The Greatest Lake

Nothing embodies the rough spirit of Lake Superior like the steelhead of its north shore.

Field & Stream Online Editors

Up north on the Canadian shore of Superior all the rivers are impatient to reach the lake. Not much farther north every stream flows the other way, to James Bay and Hudson Bay. But here, the rivers are brief and furious and leap over waterfalls in their eagerness to meet the largest lake on earth. In spring, steelhead from Lake Superior move into the rivers; in the fall come steelhead, salmon, brook trout, and lake trout. The fish come and go quickly and the weather changes hourly-but if your timing is right, the fishing can be very good.

In May of 2004, my timing was perfect. I drove north from my home in northern Michigan, picked up Trans-Canada Highway 17 in Sault Ste. Marie, and followed it toward the top of the lake. Here towns are sparse, traffic is light, and the greatest road hazards are the moose that walk on the highway at night. Mountainous overlooks provide spectacular views of Superior: horizon lines sharp as razors, whalebacks of granite rising near shore, whitecapped blue combers rolling in on beaches of cobblestone. Those who have never seen Superior tend to underestimate it. At 350 miles long and 160 miles wide, covering 31,699 square miles, it is nearly as big as Maine. It is bigger than Scotland.

A week of rain had turned the rivers to mud and sent most anglers home. But when I arrived at the town of Nipigon, at the northernmost point of Superior, the sky had broken open and the rivers were clearing. Ahead were three days of bluebird weather with temperatures in the 70s.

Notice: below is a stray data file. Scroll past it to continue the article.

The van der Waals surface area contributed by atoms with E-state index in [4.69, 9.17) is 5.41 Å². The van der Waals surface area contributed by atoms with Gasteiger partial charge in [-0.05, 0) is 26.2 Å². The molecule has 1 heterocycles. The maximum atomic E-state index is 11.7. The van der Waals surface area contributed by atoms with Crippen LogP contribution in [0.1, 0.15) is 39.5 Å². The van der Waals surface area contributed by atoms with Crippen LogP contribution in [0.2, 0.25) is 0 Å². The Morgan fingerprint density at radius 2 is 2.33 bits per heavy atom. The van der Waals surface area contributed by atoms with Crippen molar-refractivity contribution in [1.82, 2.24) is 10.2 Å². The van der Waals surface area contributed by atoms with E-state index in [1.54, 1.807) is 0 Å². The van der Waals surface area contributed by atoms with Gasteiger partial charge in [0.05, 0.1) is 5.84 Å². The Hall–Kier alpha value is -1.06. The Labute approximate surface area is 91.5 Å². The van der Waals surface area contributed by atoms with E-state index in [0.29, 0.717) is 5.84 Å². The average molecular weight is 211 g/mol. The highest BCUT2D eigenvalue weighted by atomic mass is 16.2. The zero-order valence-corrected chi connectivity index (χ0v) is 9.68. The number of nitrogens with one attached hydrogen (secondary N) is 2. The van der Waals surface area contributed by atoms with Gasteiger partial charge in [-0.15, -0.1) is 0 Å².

In Nipigon I met Bill Boote, the 47-year-old owner of River's Edge Fly Shop in Thunder Bay, Ontario, and a senior constable for the Thunder Bay Police Department. When he's not manning his shop, guiding anglers, or enforcing the law, Boote does volunteer conservation work. He's been fishing Lake Superior and its tributaries for nearly 25 years. I asked him how the fishing had been and he said, "Fair." But he was being coy. The high water had brought a surge of fish up from the lake.

Boote drove us out of town and pulled off onto a two-track that led bumpily uphill between forested ridges. He took a fork to the right and then another fork and finally parked. He asked if I would be discreet about our destination. Not a problem. First, I was lost. Second, I understood that discretion is necessary because most of the north-shore rivers are small and can't bear much pressure. Also, and most important, the steelhead we were after are an entirely self-sustaining population-a rarity in the Great Lakes. Most of the more than 100 rivers along the Canadian north shore support steelhead runs, as do hundreds of others in Minnesota, Wisconsin, and Michigan. But the populations in U.S. waters are supplemented with regular plantings, while the Ontario rivers have not been tinkered with since the first West Coast steelhead were released in 1883. Some biologists think that the steelhead of northern Lake Superior are among the most genetically pure in North America. We put on our waders and took up our rods and stepped onto a path through the woods-black spruce and balsam, their branches draped with goat's beards of moss. Twenty minutes later we stood above a tumbling whitewater river snaking through wide beds of gravel. The water was tea-colored, as are nearly all Superior tributaries, tinted dark with tannin. At the outside of every bend were heaps of gravel that could have been shoved there by bulldozers. Beside the main channel were gravel troughs suggestive of highways under construction, where the river had flowed in previous years. Everywhere were piles of woody debris, including entire uprooted trees that had washed down the valley during floods. Boote explained that clear-cutting in the headwaters had caused the flooding. "What once were 100-year floods now occur once or twice a year," he said.